The Minotaur - Royal Opera House Covent Garden, 15 April 2008
It's hard to accuse Sir John Tomlinson of stealing the show when the whole thing was written specially for him. Even so, 45 minutes along, just as it started to drag a little, his first appearance jolted it back into life. Bull-masked and bare-chested, he roared and lowed the Minotaur into being, spotlit alone on the bare stage as the orchestra rose to a clamour beneath him. Talk about making an entrance.
The evening started well enough - glassy black sea rolling on a video screen, sighing strings, bass winds grunting ominously beneath. But then Ariadne and Theseus turned up. In Birtwistle's tale, the pair are grossly unsympathetic. She'll do anything to escape the prison of an island she shares with the Minotaur, including tricking the visiting Theseus into marriage. Theseus isn't interested in anything except the revenge-killing of the Minotaur. Hardly a pair of lovebirds.
Birtwistle's scoring here is almost serene; cool and translucent. The vocal thread leaps and jerks here and there, but never thrills. The spare, minimalist set - a sun, a sky, a sail - starts to look bare and dull. The joy spreads thin. Twenty minutes in, and I was counting down to the interval. Christine Rice and Johan Reuter sang splendidly and no doubt did what they were supposed to do, but like a family Christmas, the whole thing just probed the powers of human endurance a little too hard.
But with the entrance of the Minotaur, everything shifted up several gears. The music became bristling, abrasive and veryvery loud, with an army of percussionists spilling out from the pit and into the stage side boxes, and two more beating their drums on stage.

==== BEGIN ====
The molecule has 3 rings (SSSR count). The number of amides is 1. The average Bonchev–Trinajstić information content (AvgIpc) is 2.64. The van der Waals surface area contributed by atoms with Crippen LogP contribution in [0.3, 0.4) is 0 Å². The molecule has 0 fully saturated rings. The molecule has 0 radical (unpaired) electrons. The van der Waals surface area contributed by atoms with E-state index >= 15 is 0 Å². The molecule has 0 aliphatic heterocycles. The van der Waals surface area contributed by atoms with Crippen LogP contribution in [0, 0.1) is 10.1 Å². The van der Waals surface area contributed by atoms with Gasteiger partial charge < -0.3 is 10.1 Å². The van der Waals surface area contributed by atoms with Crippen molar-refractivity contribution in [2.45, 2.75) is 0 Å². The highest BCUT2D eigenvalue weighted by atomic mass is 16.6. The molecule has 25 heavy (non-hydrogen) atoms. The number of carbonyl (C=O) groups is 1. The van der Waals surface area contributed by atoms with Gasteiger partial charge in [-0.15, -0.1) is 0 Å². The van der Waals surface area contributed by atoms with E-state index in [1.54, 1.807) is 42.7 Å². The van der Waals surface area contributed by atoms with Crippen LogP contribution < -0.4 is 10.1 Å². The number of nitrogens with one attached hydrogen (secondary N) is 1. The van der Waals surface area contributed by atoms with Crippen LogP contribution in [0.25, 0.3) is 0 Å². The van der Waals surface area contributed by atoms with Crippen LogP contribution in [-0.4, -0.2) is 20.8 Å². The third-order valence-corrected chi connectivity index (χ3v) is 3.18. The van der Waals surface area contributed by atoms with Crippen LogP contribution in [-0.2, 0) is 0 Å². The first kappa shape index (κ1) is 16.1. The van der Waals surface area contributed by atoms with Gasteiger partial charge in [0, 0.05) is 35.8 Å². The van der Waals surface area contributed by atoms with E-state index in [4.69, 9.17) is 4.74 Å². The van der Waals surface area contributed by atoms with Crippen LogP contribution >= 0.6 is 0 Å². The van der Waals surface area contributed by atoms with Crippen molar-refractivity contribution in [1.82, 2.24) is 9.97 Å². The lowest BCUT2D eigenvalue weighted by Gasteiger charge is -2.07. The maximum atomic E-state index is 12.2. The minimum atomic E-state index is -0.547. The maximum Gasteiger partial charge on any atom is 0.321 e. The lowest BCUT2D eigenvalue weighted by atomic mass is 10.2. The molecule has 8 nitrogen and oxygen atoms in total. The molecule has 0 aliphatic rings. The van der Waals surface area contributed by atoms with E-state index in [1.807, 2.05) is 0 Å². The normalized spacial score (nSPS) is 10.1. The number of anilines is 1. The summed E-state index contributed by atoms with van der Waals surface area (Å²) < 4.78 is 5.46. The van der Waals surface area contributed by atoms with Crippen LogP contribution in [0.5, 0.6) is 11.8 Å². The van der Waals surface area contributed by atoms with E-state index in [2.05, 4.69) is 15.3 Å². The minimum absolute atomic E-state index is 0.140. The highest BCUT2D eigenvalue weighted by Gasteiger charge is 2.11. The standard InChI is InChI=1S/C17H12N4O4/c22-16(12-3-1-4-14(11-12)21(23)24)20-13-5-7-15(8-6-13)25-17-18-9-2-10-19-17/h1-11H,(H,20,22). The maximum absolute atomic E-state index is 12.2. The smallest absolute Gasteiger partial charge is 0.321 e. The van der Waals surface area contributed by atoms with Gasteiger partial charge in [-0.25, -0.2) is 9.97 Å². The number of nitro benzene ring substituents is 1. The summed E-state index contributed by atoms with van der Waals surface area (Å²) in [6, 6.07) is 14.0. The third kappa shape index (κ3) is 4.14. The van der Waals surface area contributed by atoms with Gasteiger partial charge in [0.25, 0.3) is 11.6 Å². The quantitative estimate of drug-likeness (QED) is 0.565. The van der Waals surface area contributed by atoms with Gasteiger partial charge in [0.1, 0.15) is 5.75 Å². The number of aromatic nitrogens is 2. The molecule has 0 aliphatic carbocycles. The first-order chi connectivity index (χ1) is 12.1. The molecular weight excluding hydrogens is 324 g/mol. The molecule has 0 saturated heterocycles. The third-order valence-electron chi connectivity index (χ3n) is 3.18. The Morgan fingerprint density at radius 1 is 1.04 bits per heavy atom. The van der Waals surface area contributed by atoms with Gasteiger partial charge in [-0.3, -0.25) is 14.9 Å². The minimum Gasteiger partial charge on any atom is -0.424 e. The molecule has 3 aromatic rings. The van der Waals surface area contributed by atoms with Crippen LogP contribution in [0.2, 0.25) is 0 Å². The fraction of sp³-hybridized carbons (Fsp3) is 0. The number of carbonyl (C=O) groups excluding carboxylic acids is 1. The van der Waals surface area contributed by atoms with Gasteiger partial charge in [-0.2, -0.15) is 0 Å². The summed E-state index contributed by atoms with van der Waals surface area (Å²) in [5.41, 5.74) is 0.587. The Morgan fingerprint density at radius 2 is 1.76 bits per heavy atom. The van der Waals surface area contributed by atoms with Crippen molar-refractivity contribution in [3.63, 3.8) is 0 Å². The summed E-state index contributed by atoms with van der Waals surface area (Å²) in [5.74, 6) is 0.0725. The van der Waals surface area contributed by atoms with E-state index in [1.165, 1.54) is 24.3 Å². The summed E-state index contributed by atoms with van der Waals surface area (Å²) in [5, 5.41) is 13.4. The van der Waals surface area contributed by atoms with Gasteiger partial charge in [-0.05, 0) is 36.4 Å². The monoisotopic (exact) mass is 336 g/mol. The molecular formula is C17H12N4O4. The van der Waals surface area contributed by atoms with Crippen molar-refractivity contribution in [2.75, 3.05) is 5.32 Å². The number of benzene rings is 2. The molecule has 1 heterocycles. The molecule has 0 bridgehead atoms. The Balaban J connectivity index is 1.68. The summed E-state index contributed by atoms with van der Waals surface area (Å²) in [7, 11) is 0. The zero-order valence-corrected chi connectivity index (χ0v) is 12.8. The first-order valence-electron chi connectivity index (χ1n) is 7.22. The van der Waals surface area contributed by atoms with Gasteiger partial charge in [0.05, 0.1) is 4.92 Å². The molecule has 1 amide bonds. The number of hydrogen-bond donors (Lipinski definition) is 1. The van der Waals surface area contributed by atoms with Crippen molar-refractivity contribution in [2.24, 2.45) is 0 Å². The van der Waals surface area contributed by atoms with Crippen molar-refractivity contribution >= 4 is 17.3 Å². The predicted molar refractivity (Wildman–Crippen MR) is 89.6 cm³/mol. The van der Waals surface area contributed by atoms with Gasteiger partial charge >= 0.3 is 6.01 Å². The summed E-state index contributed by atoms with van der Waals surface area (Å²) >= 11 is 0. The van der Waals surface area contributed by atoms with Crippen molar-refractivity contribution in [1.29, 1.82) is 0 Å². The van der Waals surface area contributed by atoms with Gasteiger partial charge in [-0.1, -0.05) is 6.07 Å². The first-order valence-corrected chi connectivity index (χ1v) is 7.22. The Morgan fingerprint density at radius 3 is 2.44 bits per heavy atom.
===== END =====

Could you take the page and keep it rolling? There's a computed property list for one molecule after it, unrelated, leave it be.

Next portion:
In Birtwistle's version of the tale, the Minotaur is not a dumb agent of destruction, he's a deeply sympathetic character, yearning to make sense of himself and his existence. (But managing the odd bit of beastly rape and murder in between).
Trapped in a bullring, egged on by a masked chorus, the Minotaur bellows inarticulately and gores his sacrificial victims with balletic grace. Then alone in a dream and gazing into the mirror of his future, he speaks, or rather sings, a caged handful of circling notes. Tomlinson's face, visible beneath his wire bull mask, emphasises the human shadowed beneath the beast. It's riveting and unsettling.
I still can't decide whether the near-repeat of the sacrifice and mirror-dream scenes increases or diminishes their impact - it's structurally elegant, but does it add anything?
I had more doubts about the Keres, mono-winged goth vultures who descend to feast on the Minotaur's sacrificial leftovers. Amanda Echalaz was brilliantly terrifying as their screeching leader, but shouldn't the Minotaur himself and his killings be the scariest thing on the stage?
Here are the t!ts, and yes they're more like the front of a ship than the front of a page 3 lady, but hay, countertenors can't grow their own. Ariadne had to get the ball of string tip somehow, and Andrew Watts, the Snake Priestess, provided it, gliding skywards, skirts trailing, stuttering in an arresting shriek. It was the closest the evening got to humour, a relief from the intensity of the soul-searching and bloodshed, but far too brilliantly executed to be a mere distraction.
Even the return of Theseus and Ariadne for some more dry interplay couldn't deflate the thrilling dénouement, where mortally wounded by Theseus, the Minotaur finally speaks, becoming human in death, a heartbreaking transformation from Sir John Tomlinson.
Clearly conscious of the responsibility in mounting this major premiere, Pappano had polished the orchestra to Berlin Phil-like perfection. Yes even the horns. I can't recall ever hearing the Royal Opera House orchestra play quite this immaculately - it certainly raises the bar for future productions.
One thing we probably won't see again though is £65 top price tickets - and anyone who imagines ticket prices don't affect the audience mix should have checked out the significant proportion of younger faces in the full house tonight.